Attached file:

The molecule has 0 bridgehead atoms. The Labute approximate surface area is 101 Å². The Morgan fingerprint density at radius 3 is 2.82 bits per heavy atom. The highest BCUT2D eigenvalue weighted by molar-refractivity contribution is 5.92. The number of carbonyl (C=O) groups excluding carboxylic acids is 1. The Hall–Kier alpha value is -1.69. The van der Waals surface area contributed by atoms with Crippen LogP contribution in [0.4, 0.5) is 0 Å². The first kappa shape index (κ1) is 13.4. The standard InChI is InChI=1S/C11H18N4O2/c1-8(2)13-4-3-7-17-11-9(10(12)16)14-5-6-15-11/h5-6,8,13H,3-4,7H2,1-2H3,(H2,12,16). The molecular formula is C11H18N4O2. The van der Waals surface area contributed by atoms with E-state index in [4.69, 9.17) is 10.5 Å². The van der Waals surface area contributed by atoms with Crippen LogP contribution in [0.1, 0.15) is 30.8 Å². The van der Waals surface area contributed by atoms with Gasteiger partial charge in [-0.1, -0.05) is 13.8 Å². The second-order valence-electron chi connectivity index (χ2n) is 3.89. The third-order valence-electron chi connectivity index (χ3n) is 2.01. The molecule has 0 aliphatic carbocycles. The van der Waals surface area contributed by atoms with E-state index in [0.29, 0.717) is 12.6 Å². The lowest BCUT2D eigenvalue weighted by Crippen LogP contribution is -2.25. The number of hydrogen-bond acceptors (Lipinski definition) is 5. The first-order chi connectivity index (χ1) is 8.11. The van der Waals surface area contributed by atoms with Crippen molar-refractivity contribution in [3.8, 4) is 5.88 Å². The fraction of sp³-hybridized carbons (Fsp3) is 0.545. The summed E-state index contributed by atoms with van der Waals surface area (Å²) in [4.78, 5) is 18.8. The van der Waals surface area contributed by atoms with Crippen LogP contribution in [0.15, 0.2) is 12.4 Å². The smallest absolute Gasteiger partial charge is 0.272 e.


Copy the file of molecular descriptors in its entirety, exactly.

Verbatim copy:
The molecule has 0 bridgehead atoms. The Labute approximate surface area is 101 Å². The Morgan fingerprint density at radius 3 is 2.82 bits per heavy atom. The highest BCUT2D eigenvalue weighted by molar-refractivity contribution is 5.92. The number of carbonyl (C=O) groups excluding carboxylic acids is 1. The Hall–Kier alpha value is -1.69. The van der Waals surface area contributed by atoms with Crippen LogP contribution in [0.4, 0.5) is 0 Å². The first kappa shape index (κ1) is 13.4. The standard InChI is InChI=1S/C11H18N4O2/c1-8(2)13-4-3-7-17-11-9(10(12)16)14-5-6-15-11/h5-6,8,13H,3-4,7H2,1-2H3,(H2,12,16). The molecular formula is C11H18N4O2. The van der Waals surface area contributed by atoms with E-state index in [4.69, 9.17) is 10.5 Å². The van der Waals surface area contributed by atoms with Crippen LogP contribution in [0.1, 0.15) is 30.8 Å². The van der Waals surface area contributed by atoms with Gasteiger partial charge in [-0.1, -0.05) is 13.8 Å². The second-order valence-electron chi connectivity index (χ2n) is 3.89. The third-order valence-electron chi connectivity index (χ3n) is 2.01. The molecule has 0 aliphatic carbocycles. The van der Waals surface area contributed by atoms with E-state index in [0.29, 0.717) is 12.6 Å². The lowest BCUT2D eigenvalue weighted by Crippen LogP contribution is -2.25. The number of hydrogen-bond acceptors (Lipinski definition) is 5. The first-order chi connectivity index (χ1) is 8.11. The van der Waals surface area contributed by atoms with Crippen molar-refractivity contribution in [3.8, 4) is 5.88 Å². The fraction of sp³-hybridized carbons (Fsp3) is 0.545. The summed E-state index contributed by atoms with van der Waals surface area (Å²) in [4.78, 5) is 18.8. The van der Waals surface area contributed by atoms with Crippen LogP contribution in [0.15, 0.2) is 12.4 Å². The smallest absolute Gasteiger partial charge is 0.272 e.